But there's more work to be done, and so on Monday morning Mayor Bob Buckhorn announced a master plan and design study of downtown, the Nebraska Avenue Transit Corridor and its surrounding neighborhoods that he says will depend heavily on public input.
They're calling it the InVision Tampa Campaign for City Center, and the city is spending $1.2 million of recently received funding from a Housing and Urban Development grant to use two consultants on the project — AECOM out of Orlando, and Parsons Brinckerhoff, both global consulting firms.
"This is a plan where neighbors and neighborhoods are going to be fully engaged. We're going to go and talk to people about what they want their future to look like," Buckhorn said at a news conference at the City Hall Courtyard. "And talk to them about what they want this urban environment to look like. What are the amenities they need and how is it that they get to work, how they can live work and play in the same area? What it is that helps their neighborhoods successful?"
Throughout the half-hour-long event, Buckhorn repeatedly emphasized that it would be a grass-roots plan and not a decision made by those sitting inside City Hall — though he said inside groups like the Tampa Bay Partnership would be intimately involved. "The more diverse the voices, the better," he said.
The project will include Channelside, Ybor City, Tampa Heights, and the west bank of the HIllsborough River.
Buckhorn said he wanted the community to buy into the plan, which is why he says they'll be the major drivers of it, with regular and electronic town halls to elicit their opinions (with the first such meeting scheduled for tomorrow evening at the Hyatt Regency downtown).
AECOM is a global company that has most recently worked on developing the Olympic Village in London in advance of the 2012 Summer games. It's also worked on projects in New York, Hong Kong and San Francisco. Tim Jackson from the group said he was looking forward to "exciting, creative, engaged civic involvement here, as you, the citizens create a plan and vision for the future of downtown...and the future of Tampa in the global economy."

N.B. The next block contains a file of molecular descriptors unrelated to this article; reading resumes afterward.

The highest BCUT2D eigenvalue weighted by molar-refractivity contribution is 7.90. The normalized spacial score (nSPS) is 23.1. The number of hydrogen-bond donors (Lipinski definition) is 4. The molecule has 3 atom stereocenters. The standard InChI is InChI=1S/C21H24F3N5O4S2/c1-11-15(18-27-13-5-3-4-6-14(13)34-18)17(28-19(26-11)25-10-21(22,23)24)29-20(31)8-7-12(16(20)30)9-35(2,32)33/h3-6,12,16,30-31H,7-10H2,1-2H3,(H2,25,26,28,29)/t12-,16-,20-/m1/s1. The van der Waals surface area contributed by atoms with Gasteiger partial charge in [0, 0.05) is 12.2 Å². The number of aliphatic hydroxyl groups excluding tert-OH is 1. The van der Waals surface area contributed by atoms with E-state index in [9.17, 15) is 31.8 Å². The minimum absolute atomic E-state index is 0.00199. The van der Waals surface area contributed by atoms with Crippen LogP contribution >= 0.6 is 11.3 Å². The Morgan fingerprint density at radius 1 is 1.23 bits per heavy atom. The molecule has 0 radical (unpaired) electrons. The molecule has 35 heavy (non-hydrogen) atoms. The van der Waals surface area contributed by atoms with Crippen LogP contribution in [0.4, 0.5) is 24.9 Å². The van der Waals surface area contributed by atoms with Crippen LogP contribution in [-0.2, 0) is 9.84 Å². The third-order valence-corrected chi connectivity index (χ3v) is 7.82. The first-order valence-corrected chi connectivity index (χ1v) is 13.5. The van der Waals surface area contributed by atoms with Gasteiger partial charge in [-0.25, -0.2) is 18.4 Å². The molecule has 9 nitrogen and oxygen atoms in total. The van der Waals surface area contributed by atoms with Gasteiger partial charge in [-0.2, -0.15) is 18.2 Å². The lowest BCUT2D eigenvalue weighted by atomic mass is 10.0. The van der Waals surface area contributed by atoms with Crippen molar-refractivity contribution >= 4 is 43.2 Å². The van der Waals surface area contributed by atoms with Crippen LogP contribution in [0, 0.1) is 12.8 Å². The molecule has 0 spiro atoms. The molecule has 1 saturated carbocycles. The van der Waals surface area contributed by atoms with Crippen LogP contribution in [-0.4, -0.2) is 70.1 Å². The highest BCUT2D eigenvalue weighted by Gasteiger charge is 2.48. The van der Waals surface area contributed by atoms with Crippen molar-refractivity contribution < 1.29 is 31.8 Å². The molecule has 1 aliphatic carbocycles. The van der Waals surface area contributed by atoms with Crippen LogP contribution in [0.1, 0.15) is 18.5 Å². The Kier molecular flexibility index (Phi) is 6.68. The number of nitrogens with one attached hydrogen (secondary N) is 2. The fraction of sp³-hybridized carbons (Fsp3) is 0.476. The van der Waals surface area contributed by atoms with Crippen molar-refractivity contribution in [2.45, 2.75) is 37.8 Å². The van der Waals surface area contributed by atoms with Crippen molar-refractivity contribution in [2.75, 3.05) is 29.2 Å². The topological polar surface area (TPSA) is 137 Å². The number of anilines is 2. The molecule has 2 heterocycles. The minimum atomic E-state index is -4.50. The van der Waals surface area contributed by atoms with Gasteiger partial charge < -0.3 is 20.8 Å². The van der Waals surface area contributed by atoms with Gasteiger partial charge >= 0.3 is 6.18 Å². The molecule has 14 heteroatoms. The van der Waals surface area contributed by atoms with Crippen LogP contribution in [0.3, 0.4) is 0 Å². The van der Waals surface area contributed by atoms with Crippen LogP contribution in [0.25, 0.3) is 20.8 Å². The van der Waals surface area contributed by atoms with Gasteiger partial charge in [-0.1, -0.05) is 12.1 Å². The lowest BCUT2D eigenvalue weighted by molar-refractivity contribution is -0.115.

The mayor said the scoping-out of a a plan for mass transit wasn't explicitly in this study, but would be part of the planning process. "It's a long road to go," he admitted, referring to the fact that there is no money for a light-rail system following the rejection of a light-rail tax by countywide voters in 2010 (though the tax was approved by Tampa residents).
Last week the Hillsborough County Metropolitan Planning Organization (MPO) approved a resolution calling on the state Legislature to allow cities the right to place tax referenda on their own ballots (current law only allows counties to do so). Buckhorn said on Monday he supports that initiative, adding that if it were law, he could imagine himself and St. Petersburg Mayor Bill Foster getting together to run referenda that would allow Downtown St. Pete to be connected to Tampa International, and TIA to downtown Tampa.
When asked by the Tampa Tribune's Kevin Wiatrowski if the city could generate enough funds to support a light-rail system, Buckhorn said it would be a start, and hopefully could be supplemented with funds from the federal government.
Buckhorn said this project will work in tandem with the Urban Land Institute's study for downtown, as well as a study of the west bank of the Hillsborough River. "All three of these studies are going to be layered on top of each other," he said.
Tim Jackson with AECOM says there are three things that need to happen in Tampa: 1) Connect the Hillsborough River to community assets; 2) A transportation system that connects everyone; 3) Great neighborhoods that people want to continue to invest in.
When asked if his emphasis on downtown city life could alienate residents in the upper reaches of Busch Boulevard or New Tampa, for example, Buckhorn said without an active downtown, "You really don't have a city." But he insisted his staff was active throughout all parts of Tampa.
The first part of the study is scheduled to conclude this October.